Resilient organisations are totally hooked on diversity. They invite every point of view and welcome contradicting opinions. When they come up with an idea they love, they form a “red team” assigned to tear it to shreds. (The more they love it, the harder they tear.) They build what winning sports teams call a “deep bench,” filled with people of varied backgrounds with a range of expertise and ideas. And then they listen to them—and hear them.


Four: Connect

Resilience thrives on diversity, but it also requires a matrix of connectivity to ensure that disparate sources of data, opinion, and insight are productively integrated across the company. Bureaucratic silos and administrative fiefdoms can both sacrifice the opportunities created by collaboration, and derail – or worse, destroy – resilience by undermining the inherent strength of coordinated planning and response. Groupthink can blow up an organisation. Lone-wolf thinking and siloed action can blow it up even faster.

The Seven Habits of Resilient BusinessesFive: Always consider the network

Key to creating resilience in any dynamic structure—a building, an ecosystem, a business, a complex digital network—is to consider the whole system before taking action or making changes. You are remodeling your house. You want one big living space. You knock down a wall. It turns out to be load-bearing, and … well, now you’ve learned a hard lesson in why you need to consider the network before you change the network.

Businesses run on networks, many of which are exclusively digital, and virtually all of which are at least enhanced or facilitated by digital connectivity. Adding a single connection or changing a single user’s privileges can have implications throughout the entire structure, potentially exposing valuable assets to attack. Invest in the tools and expertise that show you how one change will affect the entire network. And make sure you explore the impact of those changes before you make them.


Six: Self-regulate

Businesses thrive on connection to the outside. Resilient organisations understand that every connection is both an opportunity and a risk. For this reason, they build into themselves ways to arrest cascading failures by segmenting—in effect, selectively de-networking—to contain local failures and attacks before they cascade into a catastrophe for all stakeholders. The designers of RMS Titanic had the right idea when they built the ocean liner with sixteen watertight compartments. Tragically, they failed to build any of them tall enough to prevent an overflow that sunk the whole shebang.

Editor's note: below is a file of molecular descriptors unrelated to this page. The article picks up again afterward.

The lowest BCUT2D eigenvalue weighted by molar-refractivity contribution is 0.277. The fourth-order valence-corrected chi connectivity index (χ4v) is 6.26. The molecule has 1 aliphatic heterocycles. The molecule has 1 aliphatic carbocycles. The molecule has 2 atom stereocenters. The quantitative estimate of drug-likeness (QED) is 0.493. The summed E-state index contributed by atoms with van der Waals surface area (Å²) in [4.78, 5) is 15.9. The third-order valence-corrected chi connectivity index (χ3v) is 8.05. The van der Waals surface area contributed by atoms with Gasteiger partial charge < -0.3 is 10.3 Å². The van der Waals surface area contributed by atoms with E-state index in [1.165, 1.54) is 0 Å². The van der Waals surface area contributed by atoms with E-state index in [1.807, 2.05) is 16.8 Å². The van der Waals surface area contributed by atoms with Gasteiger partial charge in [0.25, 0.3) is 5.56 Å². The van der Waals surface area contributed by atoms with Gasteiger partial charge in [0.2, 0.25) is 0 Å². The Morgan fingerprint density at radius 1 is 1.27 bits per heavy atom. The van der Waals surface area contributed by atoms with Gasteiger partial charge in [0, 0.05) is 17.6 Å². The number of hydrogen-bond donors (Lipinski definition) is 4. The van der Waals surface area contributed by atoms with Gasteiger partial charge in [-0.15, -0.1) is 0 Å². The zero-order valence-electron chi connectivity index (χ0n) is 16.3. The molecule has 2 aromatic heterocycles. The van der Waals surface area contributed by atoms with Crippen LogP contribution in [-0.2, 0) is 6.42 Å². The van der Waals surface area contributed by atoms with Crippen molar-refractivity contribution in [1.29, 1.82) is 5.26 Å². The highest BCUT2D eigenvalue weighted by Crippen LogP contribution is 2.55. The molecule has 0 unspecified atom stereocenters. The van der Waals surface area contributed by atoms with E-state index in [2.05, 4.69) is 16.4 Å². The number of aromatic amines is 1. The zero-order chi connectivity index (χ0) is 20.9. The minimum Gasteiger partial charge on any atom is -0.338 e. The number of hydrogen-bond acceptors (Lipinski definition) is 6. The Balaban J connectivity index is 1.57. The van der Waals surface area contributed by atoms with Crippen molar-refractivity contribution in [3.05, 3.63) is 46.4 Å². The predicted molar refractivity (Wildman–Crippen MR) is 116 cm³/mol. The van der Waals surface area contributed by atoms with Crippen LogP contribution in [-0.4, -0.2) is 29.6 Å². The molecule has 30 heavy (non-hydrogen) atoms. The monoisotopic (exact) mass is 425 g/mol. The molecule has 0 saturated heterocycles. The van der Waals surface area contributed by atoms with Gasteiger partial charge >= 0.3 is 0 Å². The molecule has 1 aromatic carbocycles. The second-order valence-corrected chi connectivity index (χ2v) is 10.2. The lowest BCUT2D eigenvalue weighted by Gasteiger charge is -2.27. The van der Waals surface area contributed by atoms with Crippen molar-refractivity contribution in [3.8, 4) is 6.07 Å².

Seven: Be agile

The safest cars are sophisticated, agile systems. In a collision, they crumple strategically, absorbing energy that would otherwise be transferred to driver and passengers. Rigid metal, it turns out, can be designed to adapt with remarkable agility to a radical new situation: sudden impact.

A business may build rigid digital walls around the periphery of its networks. Say this fends off ninety-nine of every one hundred attackers. The 100th, however, might put you out of business—at least for a time. To prepare for the new reality you need the agility to adjust to the attack, contain it, and operate despite it. Agility enables resilient organisations to adapt to sudden impact.

Cyber security is now everyone’s business.  Resilience is not a product.  It is not a department.  It is not the responsibility of one person.  Resilience is a way of thinking, and – once committed to – it quickly becomes an essential part of how effective companies operate, delivering confidence to CEOs and board members. Resilience begins with knowing your networks in real time, all the time.